Fourier sine series pointwise and uniform convergence

Consider the step function $f(x) = \begin{cases} -1 & -\pi < x < 0 \\ 1 & 0 \leq x < \pi \end{cases}$

1. Calculate the coefficients $a_n$ of the sin series $f(x) = \sum_{n=1}^\infty a_n\sin nx$.

2. What is the pointwise limit of this series, for each $x \in (-\pi,\pi)$?

3. Does this series converge uniformly? Prove that it does or does not.

I've managed to do the first part, $$a_n = \frac{2(1-(-1)^{n})}{\pi n}.$$ But I am getting confused with all the information available on the web regarding pointwise and uniform convergence of Fourier sine series. I believe I showed that for part 3 we have uniform convergence based on some estimates of the series but I would like to know the general result for these sorts of objects.

In general, if you have good references on calculus like Fourier Analysis for beginners please share them. Thank you!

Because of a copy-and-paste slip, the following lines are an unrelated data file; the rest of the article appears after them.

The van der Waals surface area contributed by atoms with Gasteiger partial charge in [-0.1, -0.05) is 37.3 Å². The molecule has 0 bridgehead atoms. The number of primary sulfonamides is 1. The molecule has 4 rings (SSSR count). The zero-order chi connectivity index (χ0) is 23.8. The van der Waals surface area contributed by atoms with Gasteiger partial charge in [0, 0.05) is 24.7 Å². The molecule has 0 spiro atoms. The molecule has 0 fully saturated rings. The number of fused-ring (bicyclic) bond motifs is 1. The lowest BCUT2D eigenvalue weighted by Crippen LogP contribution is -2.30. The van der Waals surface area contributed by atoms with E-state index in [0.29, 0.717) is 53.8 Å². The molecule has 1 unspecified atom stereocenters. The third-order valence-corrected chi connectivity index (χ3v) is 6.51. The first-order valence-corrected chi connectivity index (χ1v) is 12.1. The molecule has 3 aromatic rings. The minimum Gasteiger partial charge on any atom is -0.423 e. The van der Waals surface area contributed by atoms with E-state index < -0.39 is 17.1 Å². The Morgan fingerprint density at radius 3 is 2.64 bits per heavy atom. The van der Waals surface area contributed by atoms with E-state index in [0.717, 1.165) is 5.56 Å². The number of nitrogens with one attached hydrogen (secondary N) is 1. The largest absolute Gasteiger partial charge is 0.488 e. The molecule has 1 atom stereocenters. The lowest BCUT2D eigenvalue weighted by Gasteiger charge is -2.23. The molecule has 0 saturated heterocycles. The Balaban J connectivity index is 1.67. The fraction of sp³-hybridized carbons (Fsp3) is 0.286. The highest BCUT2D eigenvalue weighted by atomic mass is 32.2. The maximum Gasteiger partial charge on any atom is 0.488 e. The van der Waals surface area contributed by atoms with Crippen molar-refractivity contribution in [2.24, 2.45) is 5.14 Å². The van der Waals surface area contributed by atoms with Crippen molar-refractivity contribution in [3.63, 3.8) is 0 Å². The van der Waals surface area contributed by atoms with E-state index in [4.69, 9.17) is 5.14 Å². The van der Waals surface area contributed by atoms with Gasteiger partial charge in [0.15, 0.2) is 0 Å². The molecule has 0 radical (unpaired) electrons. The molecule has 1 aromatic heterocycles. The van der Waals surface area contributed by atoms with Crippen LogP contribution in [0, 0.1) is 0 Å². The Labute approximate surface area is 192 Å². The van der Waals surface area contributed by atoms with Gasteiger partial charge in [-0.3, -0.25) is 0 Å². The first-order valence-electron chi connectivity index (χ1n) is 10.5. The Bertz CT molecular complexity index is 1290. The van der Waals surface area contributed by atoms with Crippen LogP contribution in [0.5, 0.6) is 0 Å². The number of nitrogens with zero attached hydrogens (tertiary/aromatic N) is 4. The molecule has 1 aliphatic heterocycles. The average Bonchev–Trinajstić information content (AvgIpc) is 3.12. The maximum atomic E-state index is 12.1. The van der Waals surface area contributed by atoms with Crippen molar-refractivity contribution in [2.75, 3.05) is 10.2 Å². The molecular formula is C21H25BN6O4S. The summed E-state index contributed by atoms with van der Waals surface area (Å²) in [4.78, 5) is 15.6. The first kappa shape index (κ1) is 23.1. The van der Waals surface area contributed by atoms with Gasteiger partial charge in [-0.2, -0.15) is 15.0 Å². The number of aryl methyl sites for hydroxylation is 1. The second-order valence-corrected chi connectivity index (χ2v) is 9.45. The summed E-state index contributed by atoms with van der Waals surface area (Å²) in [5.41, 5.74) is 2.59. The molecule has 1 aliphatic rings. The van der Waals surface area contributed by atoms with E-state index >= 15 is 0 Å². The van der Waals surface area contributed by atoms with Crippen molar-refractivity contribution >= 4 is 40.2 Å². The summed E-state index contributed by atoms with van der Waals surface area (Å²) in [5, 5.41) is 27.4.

• Are you sure with the expression of $a_n$ – hamam_Abdallah Aug 21 '17 at 20:44
• @Salahamam_ Fatima Well, I don't know much rigor behind the Fourier sine series. But if you just assume that $$\sin(nx)$$ are basis (after normalization) then $$a_n = \frac{1}{\pi} \int_{-\pi}^\pi f(x)\sin(nx)dx = \frac{1}{\pi} \left[ \int_{-\pi}^0 -\sin(nx) dx + \int_0^\pi \sin(nx)dx \right] = \frac{2}{\pi} \int_0^\pi \sin(nx)dx = \frac{2}{\pi} \left[ \frac{-\cos(nx)}{n} \right]_0^\pi = \frac{2(1-(-1)^{n})}{\pi n}.$$ – Vadim Aug 21 '17 at 20:46
• Dirichlet's test for series should work for pointwise convergence. – hamam_Abdallah Aug 21 '17 at 20:58
• @Salahamam_ Fatima I agree with this. Yet, do you know what is the pointwise limit? – Vadim Aug 21 '17 at 21:00
• I would use the $M$-test to see if there is uniform convergence. – Wolfy Aug 21 '17 at 21:10